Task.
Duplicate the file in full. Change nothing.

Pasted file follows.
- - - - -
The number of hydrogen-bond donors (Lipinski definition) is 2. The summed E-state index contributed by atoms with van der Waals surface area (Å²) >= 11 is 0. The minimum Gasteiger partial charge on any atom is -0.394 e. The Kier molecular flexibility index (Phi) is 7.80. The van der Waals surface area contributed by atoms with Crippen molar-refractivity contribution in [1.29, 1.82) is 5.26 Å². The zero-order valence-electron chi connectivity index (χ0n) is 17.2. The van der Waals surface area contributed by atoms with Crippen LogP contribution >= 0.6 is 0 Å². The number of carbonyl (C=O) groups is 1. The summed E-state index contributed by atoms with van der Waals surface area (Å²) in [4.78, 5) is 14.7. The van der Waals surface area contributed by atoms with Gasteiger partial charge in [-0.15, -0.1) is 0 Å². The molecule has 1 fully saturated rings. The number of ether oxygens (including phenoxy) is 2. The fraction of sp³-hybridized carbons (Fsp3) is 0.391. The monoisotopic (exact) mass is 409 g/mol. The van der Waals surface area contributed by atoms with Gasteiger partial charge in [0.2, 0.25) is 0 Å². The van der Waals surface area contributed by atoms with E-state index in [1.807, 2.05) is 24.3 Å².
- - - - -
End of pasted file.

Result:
The number of hydrogen-bond donors (Lipinski definition) is 2. The summed E-state index contributed by atoms with van der Waals surface area (Å²) >= 11 is 0. The minimum Gasteiger partial charge on any atom is -0.394 e. The Kier molecular flexibility index (Phi) is 7.80. The van der Waals surface area contributed by atoms with Crippen molar-refractivity contribution in [1.29, 1.82) is 5.26 Å². The zero-order valence-electron chi connectivity index (χ0n) is 17.2. The van der Waals surface area contributed by atoms with Crippen LogP contribution >= 0.6 is 0 Å². The number of carbonyl (C=O) groups is 1. The summed E-state index contributed by atoms with van der Waals surface area (Å²) in [4.78, 5) is 14.7. The van der Waals surface area contributed by atoms with Gasteiger partial charge in [-0.15, -0.1) is 0 Å². The molecule has 1 fully saturated rings. The number of ether oxygens (including phenoxy) is 2. The fraction of sp³-hybridized carbons (Fsp3) is 0.391. The monoisotopic (exact) mass is 409 g/mol. The van der Waals surface area contributed by atoms with Gasteiger partial charge in [0.2, 0.25) is 0 Å². The van der Waals surface area contributed by atoms with E-state index in [1.807, 2.05) is 24.3 Å².